Candidate shares concerns over hospital flooding

QUESTIONS concerning Coffs Harbour's preparedness for floods has piqued the interest of a prospective councillor

Balancing the need for development against its potential effect on flooding has been an issue long thought about by former engineer Tad Soroczynski.

And his concern over a lack of flood mitigation measures in the Newports/Boambee creek catchment has got the attention of Coffs Harbour City Council election candidate Tony Judge.

Last week Mr Judge accompanied Mr Soroczynski on a short tour of areas in the LGA which Mr Soroczynski were at risk of flood or acted as artificial pinch points which constricted flow at critical moments.

He said there was a backlog of issues which needed to be addressed with an overall strategy for development which interacted with flood planning.

 

READ MORE: Flood fears as Boambee Valley development touted

 

"Coffs Harbour can't be developed in the west because of both creeks - Newports and Boambee - because any development to the west will increase flooding.

"It is just business as usual and if Coffs wants to be developed properly … it is necessary to have a proper management strategy and engineering input to avoid problems in the future."

Mr Judge said he got the impression the approach to flood management and development was "ad hoc", with many individual flood strategies occurring without an "overall master plan" which plotted the flow of water.

And he said seeing the amount of siltation in the creeks, accompanied by predicted sea level rises gave him an indication the area was headed for a "major problem".

"We are at high risk of flood because of development but also because the existing infrastructure to take the water away is just not sufficient," he said.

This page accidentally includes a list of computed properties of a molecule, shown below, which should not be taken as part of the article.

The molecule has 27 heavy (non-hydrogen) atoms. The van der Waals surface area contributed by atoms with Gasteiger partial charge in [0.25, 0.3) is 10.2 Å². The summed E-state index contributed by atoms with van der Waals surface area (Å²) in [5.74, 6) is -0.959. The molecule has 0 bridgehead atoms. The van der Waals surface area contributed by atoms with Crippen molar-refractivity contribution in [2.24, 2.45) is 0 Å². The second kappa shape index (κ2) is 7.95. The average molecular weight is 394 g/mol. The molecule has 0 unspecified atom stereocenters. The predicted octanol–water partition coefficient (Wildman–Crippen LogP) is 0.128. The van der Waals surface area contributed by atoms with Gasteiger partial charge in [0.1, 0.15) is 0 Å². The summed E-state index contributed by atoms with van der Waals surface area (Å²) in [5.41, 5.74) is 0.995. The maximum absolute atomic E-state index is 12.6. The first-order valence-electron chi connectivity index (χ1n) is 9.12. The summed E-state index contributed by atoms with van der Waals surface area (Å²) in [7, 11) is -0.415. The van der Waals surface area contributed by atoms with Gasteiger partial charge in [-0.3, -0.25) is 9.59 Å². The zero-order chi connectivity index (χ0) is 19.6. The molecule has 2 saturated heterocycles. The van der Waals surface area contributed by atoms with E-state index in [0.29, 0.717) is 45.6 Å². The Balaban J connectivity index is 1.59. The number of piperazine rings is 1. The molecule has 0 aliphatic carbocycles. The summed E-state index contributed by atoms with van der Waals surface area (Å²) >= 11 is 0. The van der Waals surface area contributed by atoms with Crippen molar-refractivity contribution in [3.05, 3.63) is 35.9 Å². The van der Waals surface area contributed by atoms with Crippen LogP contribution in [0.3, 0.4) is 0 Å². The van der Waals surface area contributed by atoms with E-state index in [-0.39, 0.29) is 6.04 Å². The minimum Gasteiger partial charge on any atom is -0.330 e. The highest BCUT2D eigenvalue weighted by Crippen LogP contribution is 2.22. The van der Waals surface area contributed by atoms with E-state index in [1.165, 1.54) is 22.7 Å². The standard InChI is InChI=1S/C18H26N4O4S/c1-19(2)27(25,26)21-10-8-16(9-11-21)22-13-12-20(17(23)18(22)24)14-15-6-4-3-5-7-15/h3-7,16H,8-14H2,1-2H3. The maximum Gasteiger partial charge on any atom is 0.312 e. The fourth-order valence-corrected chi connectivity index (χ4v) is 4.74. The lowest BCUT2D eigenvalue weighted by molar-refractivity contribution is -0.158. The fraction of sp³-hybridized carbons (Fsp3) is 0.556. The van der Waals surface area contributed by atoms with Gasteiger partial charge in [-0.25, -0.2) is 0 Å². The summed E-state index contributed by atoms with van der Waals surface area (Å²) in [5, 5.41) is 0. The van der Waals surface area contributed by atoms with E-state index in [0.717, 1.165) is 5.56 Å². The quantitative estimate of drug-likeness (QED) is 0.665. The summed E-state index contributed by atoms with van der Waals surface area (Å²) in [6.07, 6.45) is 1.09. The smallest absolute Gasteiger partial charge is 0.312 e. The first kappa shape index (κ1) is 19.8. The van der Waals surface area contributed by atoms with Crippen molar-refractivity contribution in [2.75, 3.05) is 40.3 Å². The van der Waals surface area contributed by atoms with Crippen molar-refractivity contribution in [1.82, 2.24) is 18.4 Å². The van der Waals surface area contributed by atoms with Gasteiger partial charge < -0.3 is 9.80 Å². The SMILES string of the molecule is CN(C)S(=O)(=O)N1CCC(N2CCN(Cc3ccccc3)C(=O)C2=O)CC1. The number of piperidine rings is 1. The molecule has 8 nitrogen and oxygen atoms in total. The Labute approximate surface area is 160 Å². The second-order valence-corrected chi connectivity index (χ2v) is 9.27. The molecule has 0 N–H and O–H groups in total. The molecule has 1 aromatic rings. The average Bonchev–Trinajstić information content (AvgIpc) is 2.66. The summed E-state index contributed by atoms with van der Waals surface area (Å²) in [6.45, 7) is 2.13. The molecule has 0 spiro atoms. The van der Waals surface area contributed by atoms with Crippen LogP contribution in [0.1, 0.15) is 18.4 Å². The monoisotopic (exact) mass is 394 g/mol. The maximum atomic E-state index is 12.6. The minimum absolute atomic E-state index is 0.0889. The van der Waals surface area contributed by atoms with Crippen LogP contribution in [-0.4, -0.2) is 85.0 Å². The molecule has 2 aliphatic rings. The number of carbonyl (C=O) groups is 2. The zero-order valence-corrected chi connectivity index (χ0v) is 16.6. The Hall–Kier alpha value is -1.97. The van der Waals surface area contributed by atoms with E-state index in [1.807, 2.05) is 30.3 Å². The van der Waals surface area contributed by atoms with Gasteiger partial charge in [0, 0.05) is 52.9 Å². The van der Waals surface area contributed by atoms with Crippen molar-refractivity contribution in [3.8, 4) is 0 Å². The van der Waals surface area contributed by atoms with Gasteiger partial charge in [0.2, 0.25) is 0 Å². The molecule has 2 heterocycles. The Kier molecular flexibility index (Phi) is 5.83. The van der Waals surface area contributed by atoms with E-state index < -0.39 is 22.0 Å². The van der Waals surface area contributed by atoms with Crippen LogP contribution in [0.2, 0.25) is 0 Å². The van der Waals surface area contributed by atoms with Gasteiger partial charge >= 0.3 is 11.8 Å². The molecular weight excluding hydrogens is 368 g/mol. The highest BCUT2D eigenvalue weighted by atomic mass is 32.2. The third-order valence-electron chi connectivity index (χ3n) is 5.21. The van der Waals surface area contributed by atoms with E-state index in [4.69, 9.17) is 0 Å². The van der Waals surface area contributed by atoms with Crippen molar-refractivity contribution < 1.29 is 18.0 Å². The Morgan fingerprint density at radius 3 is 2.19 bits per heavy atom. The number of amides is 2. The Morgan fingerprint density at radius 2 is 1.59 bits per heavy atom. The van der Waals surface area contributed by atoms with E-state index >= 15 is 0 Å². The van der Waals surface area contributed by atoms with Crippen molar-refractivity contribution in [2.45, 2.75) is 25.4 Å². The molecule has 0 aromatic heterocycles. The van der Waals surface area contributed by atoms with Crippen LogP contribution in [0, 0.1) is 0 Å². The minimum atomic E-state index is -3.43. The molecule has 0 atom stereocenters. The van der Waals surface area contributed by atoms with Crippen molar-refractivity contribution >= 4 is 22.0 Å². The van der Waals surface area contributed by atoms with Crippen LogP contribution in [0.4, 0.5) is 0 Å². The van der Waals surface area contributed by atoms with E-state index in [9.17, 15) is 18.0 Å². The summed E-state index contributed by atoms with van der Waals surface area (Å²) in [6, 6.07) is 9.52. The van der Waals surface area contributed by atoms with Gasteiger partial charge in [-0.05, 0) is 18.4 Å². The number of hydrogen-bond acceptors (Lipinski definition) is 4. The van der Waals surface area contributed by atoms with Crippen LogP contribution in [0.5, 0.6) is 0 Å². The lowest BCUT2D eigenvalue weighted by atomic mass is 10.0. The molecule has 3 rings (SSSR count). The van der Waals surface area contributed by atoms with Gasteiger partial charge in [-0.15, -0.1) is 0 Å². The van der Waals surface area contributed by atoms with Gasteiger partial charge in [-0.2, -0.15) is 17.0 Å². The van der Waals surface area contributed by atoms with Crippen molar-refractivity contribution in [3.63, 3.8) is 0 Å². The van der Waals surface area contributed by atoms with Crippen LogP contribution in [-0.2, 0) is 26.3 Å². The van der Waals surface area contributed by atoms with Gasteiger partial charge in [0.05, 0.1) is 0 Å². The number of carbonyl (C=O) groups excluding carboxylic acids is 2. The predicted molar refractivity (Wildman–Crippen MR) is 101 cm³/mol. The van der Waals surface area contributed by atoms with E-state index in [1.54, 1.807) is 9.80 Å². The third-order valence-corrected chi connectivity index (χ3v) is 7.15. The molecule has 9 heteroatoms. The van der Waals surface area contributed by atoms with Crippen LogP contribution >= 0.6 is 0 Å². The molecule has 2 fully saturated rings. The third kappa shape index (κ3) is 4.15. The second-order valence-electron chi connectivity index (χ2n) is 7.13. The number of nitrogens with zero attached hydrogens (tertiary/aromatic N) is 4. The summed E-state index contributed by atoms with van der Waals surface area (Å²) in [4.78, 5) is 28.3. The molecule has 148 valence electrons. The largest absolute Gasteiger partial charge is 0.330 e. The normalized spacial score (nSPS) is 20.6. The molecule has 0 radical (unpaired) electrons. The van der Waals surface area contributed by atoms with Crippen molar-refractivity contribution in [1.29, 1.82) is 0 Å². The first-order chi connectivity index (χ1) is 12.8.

"We need to have a good long look at it and do a bit of holistic planning ... before we develop any further and make it a bigger problem - because at the end of the day the building the most at risk is our hospital."

 

READ MORE: FLOOD 360: 'This story is only 11 years late'

 

Council recently revealed they had finished the investigation and design of a key recommendation from the last Boambee/Newports creek Flood Risk Management study, a detention basin in upper Boambee Valley.

Its construction was subject to state government funding, much like a majority of flood mitigation works carried out in the Coffs Creek catchment since the last major flood in 2009.

That catchment has been the focus of the council's attention, with all recommended mitigation works from a 2005 FRM study having been either completed or investigated.

When it came to who might foot the bill for projects in the Boambee/Newports creek catchment, Mr Judge said it was a win-win opportunity for the State Government.

"In the end the resourcing needed … is not going to be met by councils, they just don't have the resources," he said.

"This strikes me as an amazing opportunity for a State Government to invest in a major infrastructure project which not only fixes the problem for the community but creates a lot of jobs."



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